Official Title: Biomarkers and Dysplastic Respiratory Epithelium
Study Start Date : March 2002
Estimated Primary Completion Date : September 30, 2020
Estimated Study Completion Date : September 30, 2020

Intervention Details:
  • Other: immunohistochemistry staining method
    Laboratory test
  • Other: laboratory biomarker analysis
    Laboratory Test
  • Other: sputum cytology
    Laboratory Test
  • Procedure: biopsy
    Laboratory Test

Primary Outcome Measures :
  1. Genetic mutations or altered growth factor expression [ Time Frame: After study has completed ]

Secondary Outcome Measures :
  1. Establishment of a tissue repository of normal and dysplastic respiratory epithelium [ Time Frame: After study has closed ]

Biospecimen Retention:   Samples With DNA
Sputum sample,Endobronchial biopsy, bronchial secretions, pulmonary labage, blood and urine, buccal smears,exhaled breath collection.

Information from the National Library of Medicine

Choosing to participate in a study is an important personal decision. Talk with your doctor and family members or friends about deciding to join a study. To learn more about this study, you or your doctor may contact the study research staff using the contacts provided below. For general information, Learn About Clinical Studies.

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Ages Eligible for Study:   21 Years to 90 Years   (Adult, Older Adult)
Sexes Eligible for Study:   All
Accepts Healthy Volunteers:   Yes
Sampling Method:   Non-Probability Sample
Study Population
High Risk for Lung Cancer, suspected lung cancer, lung cancer.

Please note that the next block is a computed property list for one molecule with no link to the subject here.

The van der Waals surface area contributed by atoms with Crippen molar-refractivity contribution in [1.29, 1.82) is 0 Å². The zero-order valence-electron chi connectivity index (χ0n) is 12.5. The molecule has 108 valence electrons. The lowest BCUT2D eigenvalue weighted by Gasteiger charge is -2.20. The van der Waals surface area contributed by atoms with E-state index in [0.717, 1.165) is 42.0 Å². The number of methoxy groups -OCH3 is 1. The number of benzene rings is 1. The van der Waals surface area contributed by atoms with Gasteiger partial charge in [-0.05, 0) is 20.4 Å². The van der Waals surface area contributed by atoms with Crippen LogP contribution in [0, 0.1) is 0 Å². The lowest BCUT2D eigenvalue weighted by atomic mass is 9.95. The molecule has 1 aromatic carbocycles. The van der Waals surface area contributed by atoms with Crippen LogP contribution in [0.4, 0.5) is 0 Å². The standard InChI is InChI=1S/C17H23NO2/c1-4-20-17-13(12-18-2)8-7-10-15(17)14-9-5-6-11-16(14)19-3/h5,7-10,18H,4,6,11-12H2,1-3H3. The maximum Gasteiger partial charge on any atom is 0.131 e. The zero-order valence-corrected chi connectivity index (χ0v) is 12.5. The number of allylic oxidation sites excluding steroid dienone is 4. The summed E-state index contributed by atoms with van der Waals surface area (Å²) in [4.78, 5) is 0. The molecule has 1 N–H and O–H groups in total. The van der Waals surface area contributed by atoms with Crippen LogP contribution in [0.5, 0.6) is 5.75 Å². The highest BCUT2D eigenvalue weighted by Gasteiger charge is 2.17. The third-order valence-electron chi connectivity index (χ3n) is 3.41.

• Meets any of the following criteria:

    • Diagnosis of extensive and severe dysplasia of the respiratory epithelium

      • Recruited from the SPORE Tissue Procurement Screening Project or by private or academic physicians (for patients with moderate or severe dysplasia)
    • Survived 1 or more aerodigestive system carcinoma for ≥ 1 year
    • Completely resected stage I non-small cell cancer
    • Undergoing any of the following procedures:

      • Routine panendoscopy for patients with head and neck cancer
      • Resection of a bronchogenic carcinoma
      • Bronchoscopy for diagnosis or staging of suspected lung cancer
      • Subsequent bronchoscopy for surveillance or monitoring of response to endobronchial treatment in patients with prior high-grade dysplasia or worse
    • No dysplasia (normal volunteers)

      • No asthma
      • No lung disease
      • No respiratory illness within the past 2 weeks Patients suspected of or at risk for neoplastic lung disease who are undergoing a bronchoscopy in which differential diagnostic considerations may include multiple other etiologies such as infection and other processes.


  • No clinically apparent bleeding diathesis